Earlier this year, we featured the restoration of a mid-1950s Italian two-stroke 125. Since then, Stu Thomson has been riding around on it and getting it fettled. Here’s what needed tweaking during the Mi-Val’s extended shake-down…
When I rebuild a bike I ride it, and try to improve the way it rides. Petrol has changed quite a bit since these bikes were produced, so carbs and timing seem often to be the big issues. Originality may be important but getting you there and back on a run seems more crucial me than absolute originality.
Enjoy more RealClassic reading in the monthly magazine.
Click here to subscribe & save.
Some readers might recall my earlier piece about fitting a Chinese-made Mikuni to my little 1964 Gilera Giubileo. Subsequently the Gilera has started really easily and goes very well all the way through the rev range. It is doing something in the region of around 110mpg, which on its tiny tank (less than two gallons) means I can get somewhere around 200 miles on each fill up. All in all, a success.
Bolstered by this, I decided I would try a similar exercise for a two-stroke – by 1954 Mi-Val. This bike’s engine is based on the DKW 125 and is very similar to the Bantam: two-stroke, minimal horsepower. During rebuild I noticed the lack of insulation between the cylinder and the carburettor. On its initial runs, it was sometimes reluctant to start. Then it ran pretty well until it was warm – and then started to misbehave.
I changed the condenser, just in case it was failing when warm. Starting appeared to improve (that might’ve been my imagination, of course!), but running when hot did not. It looked like the 60 year old Dell’Orto carb might be the culprit, especially as tickover was pretty haphazard.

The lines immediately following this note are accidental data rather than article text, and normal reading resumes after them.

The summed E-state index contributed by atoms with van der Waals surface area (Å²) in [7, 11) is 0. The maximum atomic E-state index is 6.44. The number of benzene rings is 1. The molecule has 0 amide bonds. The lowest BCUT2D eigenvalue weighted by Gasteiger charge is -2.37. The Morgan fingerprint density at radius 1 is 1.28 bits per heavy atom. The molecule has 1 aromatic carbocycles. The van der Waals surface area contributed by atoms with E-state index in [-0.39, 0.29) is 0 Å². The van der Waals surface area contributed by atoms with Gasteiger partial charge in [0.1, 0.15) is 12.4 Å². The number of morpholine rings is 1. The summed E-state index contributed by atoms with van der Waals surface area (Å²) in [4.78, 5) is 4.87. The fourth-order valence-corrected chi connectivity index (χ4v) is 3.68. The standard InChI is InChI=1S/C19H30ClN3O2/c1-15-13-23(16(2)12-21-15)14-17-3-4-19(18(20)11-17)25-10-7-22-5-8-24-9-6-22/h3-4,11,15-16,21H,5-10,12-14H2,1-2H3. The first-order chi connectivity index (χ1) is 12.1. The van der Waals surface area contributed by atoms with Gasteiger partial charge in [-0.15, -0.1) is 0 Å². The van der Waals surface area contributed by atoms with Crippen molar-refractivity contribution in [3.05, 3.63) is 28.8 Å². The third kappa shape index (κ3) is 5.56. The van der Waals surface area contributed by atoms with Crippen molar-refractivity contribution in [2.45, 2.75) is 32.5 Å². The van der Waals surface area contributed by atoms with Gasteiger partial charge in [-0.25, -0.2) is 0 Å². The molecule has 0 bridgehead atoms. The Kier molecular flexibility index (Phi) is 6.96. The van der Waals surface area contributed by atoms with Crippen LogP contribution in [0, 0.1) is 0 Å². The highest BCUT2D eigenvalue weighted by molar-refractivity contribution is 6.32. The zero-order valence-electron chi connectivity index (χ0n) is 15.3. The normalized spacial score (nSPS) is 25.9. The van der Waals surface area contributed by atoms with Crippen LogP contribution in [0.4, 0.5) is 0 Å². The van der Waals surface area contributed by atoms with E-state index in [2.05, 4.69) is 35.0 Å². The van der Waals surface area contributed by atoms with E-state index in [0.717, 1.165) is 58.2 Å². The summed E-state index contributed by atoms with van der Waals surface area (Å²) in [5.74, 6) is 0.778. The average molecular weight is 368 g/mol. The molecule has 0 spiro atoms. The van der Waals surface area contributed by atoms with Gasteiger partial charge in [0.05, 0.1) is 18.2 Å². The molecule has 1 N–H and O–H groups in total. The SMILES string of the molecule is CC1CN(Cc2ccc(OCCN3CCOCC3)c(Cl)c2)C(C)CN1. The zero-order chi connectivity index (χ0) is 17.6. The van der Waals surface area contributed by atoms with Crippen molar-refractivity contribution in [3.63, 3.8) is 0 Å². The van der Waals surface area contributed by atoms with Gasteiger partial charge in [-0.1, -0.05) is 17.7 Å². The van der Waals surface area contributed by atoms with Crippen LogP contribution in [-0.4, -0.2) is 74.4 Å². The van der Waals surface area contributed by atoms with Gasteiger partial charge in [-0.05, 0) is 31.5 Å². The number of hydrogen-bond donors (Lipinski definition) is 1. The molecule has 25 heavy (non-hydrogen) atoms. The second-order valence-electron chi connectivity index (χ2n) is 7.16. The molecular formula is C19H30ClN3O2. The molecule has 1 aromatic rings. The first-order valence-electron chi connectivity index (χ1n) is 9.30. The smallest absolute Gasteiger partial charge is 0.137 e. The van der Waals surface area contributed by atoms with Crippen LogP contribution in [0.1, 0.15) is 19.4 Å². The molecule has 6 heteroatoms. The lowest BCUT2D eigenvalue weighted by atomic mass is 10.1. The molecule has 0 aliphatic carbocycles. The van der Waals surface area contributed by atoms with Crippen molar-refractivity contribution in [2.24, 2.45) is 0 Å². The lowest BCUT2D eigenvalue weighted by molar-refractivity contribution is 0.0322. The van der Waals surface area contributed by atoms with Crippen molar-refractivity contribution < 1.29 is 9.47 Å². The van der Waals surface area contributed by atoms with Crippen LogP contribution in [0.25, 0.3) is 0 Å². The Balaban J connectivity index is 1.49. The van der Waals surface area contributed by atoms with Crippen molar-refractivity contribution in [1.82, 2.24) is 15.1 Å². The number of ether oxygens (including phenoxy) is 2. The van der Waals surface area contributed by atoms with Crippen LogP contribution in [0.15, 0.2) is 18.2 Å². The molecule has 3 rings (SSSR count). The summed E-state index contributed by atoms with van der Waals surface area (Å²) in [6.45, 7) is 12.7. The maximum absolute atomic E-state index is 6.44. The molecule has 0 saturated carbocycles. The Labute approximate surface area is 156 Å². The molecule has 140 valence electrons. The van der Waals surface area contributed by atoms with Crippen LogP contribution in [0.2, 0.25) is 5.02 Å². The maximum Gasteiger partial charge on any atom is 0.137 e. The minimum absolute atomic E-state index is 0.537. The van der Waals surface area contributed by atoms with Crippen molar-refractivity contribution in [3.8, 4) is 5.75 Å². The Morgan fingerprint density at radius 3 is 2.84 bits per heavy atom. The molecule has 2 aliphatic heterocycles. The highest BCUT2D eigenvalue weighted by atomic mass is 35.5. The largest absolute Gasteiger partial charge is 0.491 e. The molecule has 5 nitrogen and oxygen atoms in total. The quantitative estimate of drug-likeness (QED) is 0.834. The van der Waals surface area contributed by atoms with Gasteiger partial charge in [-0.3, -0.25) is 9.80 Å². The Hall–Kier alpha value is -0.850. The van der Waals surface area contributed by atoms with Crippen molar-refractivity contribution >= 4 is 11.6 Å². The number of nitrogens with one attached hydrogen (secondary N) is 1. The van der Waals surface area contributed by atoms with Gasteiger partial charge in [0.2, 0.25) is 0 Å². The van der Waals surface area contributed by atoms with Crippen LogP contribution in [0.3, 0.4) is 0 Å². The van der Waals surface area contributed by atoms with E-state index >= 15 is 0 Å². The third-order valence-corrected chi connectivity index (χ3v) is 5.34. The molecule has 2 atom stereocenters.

Last time I used a carb which was intended for a small-capacity paddock / pit bike, but these are mainly four-strokes so I looked further afield. Carbs for two-stroke petroil mixes have different jet and atomiser settings to their four-stroke brethren.
What sort of engine might use a similar petroil mixture, I wondered? Maybe a Lambretta or Vespa? I opted for a Lambretta replacement carb. I installed an Indian-made Jetex carb suitable for a Lambretta 125/150. Lambretta production was transferred to India in 1972, so I worked on the assumption that they must by now have some good experience.
My first impressions with this replacement are quite good. It’s produced easy starting with a proper choke operation. I used a standard, British bike-type choke lever, and got a cable from the local bicycle shop. I fabricated an air filter housing to take the original gauze from the old Dell’ Orto carb. This was simple but took quite a while, as I made it from 30mm thick, solid alloy block. Like a Dell’Orto, the Jetex lifts a choke plunger in the carb.
The Mi-Val now runs quite well with a small increase in power and pick-up – maybe due to the flat-side format of the carb, and it’s slightly bigger bore than the 20mm original fitment. It looks a bit odd with the cable coming in from the side but, at £34, I thought it was worth a shot. If nothing else, this operation has confirmed that the problem was carburation, not ignition or crank sealing.
There are a few more tests to do in different conditions, but the initial indications are looking good.
Words and photos by Stu Thomson
Stu’s restoration of the Mi-Val 125 appeared in RealClassic issues July18 to Oct18 (RC170-174), and you can buy those magazines in print or digital format here